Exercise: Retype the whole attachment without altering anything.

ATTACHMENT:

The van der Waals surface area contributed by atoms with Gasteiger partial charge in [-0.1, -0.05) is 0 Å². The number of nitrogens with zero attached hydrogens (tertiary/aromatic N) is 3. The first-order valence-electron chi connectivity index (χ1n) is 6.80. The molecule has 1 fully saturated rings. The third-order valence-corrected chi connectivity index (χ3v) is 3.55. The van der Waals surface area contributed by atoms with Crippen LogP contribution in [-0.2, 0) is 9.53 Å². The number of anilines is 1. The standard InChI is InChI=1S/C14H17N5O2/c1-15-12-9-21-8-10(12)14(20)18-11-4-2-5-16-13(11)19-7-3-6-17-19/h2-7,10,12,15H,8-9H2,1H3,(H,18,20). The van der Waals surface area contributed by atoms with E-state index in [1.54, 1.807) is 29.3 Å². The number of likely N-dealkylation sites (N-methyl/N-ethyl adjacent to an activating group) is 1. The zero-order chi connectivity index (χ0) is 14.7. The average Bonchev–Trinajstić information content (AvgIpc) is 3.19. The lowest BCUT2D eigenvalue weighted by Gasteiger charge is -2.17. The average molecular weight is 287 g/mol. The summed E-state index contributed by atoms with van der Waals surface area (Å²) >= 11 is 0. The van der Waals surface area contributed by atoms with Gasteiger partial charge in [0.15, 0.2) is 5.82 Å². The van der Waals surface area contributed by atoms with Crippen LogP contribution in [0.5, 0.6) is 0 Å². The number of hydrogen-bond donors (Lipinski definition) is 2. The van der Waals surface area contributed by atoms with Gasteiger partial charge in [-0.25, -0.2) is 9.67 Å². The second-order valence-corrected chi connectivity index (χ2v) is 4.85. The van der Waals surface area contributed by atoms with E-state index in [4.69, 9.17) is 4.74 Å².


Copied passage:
The van der Waals surface area contributed by atoms with Gasteiger partial charge in [-0.1, -0.05) is 0 Å². The number of nitrogens with zero attached hydrogens (tertiary/aromatic N) is 3. The first-order valence-electron chi connectivity index (χ1n) is 6.80. The molecule has 1 fully saturated rings. The third-order valence-corrected chi connectivity index (χ3v) is 3.55. The van der Waals surface area contributed by atoms with Crippen LogP contribution in [-0.2, 0) is 9.53 Å². The number of anilines is 1. The standard InChI is InChI=1S/C14H17N5O2/c1-15-12-9-21-8-10(12)14(20)18-11-4-2-5-16-13(11)19-7-3-6-17-19/h2-7,10,12,15H,8-9H2,1H3,(H,18,20). The van der Waals surface area contributed by atoms with E-state index in [1.54, 1.807) is 29.3 Å². The number of likely N-dealkylation sites (N-methyl/N-ethyl adjacent to an activating group) is 1. The zero-order chi connectivity index (χ0) is 14.7. The average Bonchev–Trinajstić information content (AvgIpc) is 3.19. The lowest BCUT2D eigenvalue weighted by Gasteiger charge is -2.17. The average molecular weight is 287 g/mol. The summed E-state index contributed by atoms with van der Waals surface area (Å²) >= 11 is 0. The van der Waals surface area contributed by atoms with Gasteiger partial charge in [0.15, 0.2) is 5.82 Å². The van der Waals surface area contributed by atoms with Crippen LogP contribution in [0.5, 0.6) is 0 Å². The number of hydrogen-bond donors (Lipinski definition) is 2. The van der Waals surface area contributed by atoms with Gasteiger partial charge in [-0.25, -0.2) is 9.67 Å². The second-order valence-corrected chi connectivity index (χ2v) is 4.85. The van der Waals surface area contributed by atoms with E-state index in [4.69, 9.17) is 4.74 Å².